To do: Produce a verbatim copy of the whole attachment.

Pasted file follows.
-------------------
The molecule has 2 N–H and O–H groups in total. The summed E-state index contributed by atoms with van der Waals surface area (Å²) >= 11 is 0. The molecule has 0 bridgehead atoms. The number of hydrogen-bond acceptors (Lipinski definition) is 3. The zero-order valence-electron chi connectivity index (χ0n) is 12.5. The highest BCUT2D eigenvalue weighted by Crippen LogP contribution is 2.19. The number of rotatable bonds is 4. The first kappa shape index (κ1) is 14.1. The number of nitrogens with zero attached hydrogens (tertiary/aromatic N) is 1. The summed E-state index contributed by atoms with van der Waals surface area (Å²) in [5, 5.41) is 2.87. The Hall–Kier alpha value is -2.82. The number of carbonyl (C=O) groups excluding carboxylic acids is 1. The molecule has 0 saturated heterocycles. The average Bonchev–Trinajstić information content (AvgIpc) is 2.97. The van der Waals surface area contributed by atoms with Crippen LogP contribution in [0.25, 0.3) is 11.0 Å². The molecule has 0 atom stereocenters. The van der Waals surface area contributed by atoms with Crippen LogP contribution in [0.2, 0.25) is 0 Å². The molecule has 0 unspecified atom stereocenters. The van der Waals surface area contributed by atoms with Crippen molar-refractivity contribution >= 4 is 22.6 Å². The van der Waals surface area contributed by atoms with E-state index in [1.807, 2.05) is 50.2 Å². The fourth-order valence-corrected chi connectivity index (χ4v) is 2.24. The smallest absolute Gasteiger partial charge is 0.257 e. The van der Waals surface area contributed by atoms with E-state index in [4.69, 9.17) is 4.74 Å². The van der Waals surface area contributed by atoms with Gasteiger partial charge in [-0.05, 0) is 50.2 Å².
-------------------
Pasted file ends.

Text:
The molecule has 2 N–H and O–H groups in total. The summed E-state index contributed by atoms with van der Waals surface area (Å²) >= 11 is 0. The molecule has 0 bridgehead atoms. The number of hydrogen-bond acceptors (Lipinski definition) is 3. The zero-order valence-electron chi connectivity index (χ0n) is 12.5. The highest BCUT2D eigenvalue weighted by Crippen LogP contribution is 2.19. The number of rotatable bonds is 4. The first kappa shape index (κ1) is 14.1. The number of nitrogens with zero attached hydrogens (tertiary/aromatic N) is 1. The summed E-state index contributed by atoms with van der Waals surface area (Å²) in [5, 5.41) is 2.87. The Hall–Kier alpha value is -2.82. The number of carbonyl (C=O) groups excluding carboxylic acids is 1. The molecule has 0 saturated heterocycles. The average Bonchev–Trinajstić information content (AvgIpc) is 2.97. The van der Waals surface area contributed by atoms with Crippen LogP contribution in [0.25, 0.3) is 11.0 Å². The molecule has 0 atom stereocenters. The van der Waals surface area contributed by atoms with Crippen LogP contribution in [0.2, 0.25) is 0 Å². The molecule has 0 unspecified atom stereocenters. The van der Waals surface area contributed by atoms with Crippen molar-refractivity contribution >= 4 is 22.6 Å². The van der Waals surface area contributed by atoms with E-state index in [1.807, 2.05) is 50.2 Å². The fourth-order valence-corrected chi connectivity index (χ4v) is 2.24. The smallest absolute Gasteiger partial charge is 0.257 e. The van der Waals surface area contributed by atoms with E-state index in [4.69, 9.17) is 4.74 Å². The van der Waals surface area contributed by atoms with Gasteiger partial charge in [-0.05, 0) is 50.2 Å².